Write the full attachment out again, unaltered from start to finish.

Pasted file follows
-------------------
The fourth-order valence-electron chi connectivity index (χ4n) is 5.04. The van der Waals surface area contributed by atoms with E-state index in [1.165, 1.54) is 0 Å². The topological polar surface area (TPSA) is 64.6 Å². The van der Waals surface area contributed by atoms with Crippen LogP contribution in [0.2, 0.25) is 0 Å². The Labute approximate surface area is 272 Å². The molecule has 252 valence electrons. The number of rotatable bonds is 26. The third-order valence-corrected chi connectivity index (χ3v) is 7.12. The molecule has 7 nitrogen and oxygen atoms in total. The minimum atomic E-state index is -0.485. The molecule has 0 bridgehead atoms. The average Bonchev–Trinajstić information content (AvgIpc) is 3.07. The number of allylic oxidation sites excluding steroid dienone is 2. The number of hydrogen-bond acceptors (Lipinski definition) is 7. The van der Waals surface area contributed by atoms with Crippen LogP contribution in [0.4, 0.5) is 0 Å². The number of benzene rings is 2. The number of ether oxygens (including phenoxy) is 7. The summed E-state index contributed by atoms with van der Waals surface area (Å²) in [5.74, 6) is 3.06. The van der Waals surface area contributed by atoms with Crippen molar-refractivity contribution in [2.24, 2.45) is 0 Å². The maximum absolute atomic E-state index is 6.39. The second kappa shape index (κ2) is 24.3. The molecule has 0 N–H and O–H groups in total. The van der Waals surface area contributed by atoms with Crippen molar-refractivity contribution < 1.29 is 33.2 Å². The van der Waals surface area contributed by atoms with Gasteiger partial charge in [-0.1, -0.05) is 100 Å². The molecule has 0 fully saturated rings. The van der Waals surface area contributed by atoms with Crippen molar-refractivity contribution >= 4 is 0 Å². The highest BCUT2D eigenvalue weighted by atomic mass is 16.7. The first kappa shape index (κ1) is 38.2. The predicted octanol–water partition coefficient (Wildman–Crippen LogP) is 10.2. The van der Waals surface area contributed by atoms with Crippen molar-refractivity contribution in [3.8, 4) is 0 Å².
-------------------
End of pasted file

The fourth-order valence-electron chi connectivity index (χ4n) is 5.04. The van der Waals surface area contributed by atoms with E-state index in [1.165, 1.54) is 0 Å². The topological polar surface area (TPSA) is 64.6 Å². The van der Waals surface area contributed by atoms with Crippen LogP contribution in [0.2, 0.25) is 0 Å². The Labute approximate surface area is 272 Å². The molecule has 252 valence electrons. The number of rotatable bonds is 26. The third-order valence-corrected chi connectivity index (χ3v) is 7.12. The molecule has 7 nitrogen and oxygen atoms in total. The minimum atomic E-state index is -0.485. The molecule has 0 bridgehead atoms. The average Bonchev–Trinajstić information content (AvgIpc) is 3.07. The number of allylic oxidation sites excluding steroid dienone is 2. The number of hydrogen-bond acceptors (Lipinski definition) is 7. The van der Waals surface area contributed by atoms with Crippen LogP contribution in [0.4, 0.5) is 0 Å². The number of benzene rings is 2. The number of ether oxygens (including phenoxy) is 7. The summed E-state index contributed by atoms with van der Waals surface area (Å²) in [5.74, 6) is 3.06. The van der Waals surface area contributed by atoms with Crippen molar-refractivity contribution in [2.24, 2.45) is 0 Å². The maximum absolute atomic E-state index is 6.39. The second kappa shape index (κ2) is 24.3. The molecule has 0 N–H and O–H groups in total. The van der Waals surface area contributed by atoms with Crippen molar-refractivity contribution < 1.29 is 33.2 Å². The van der Waals surface area contributed by atoms with Gasteiger partial charge in [-0.1, -0.05) is 100 Å². The molecule has 0 fully saturated rings. The van der Waals surface area contributed by atoms with Crippen molar-refractivity contribution >= 4 is 0 Å². The highest BCUT2D eigenvalue weighted by atomic mass is 16.7. The first kappa shape index (κ1) is 38.2. The predicted octanol–water partition coefficient (Wildman–Crippen LogP) is 10.2. The van der Waals surface area contributed by atoms with Crippen molar-refractivity contribution in [3.8, 4) is 0 Å².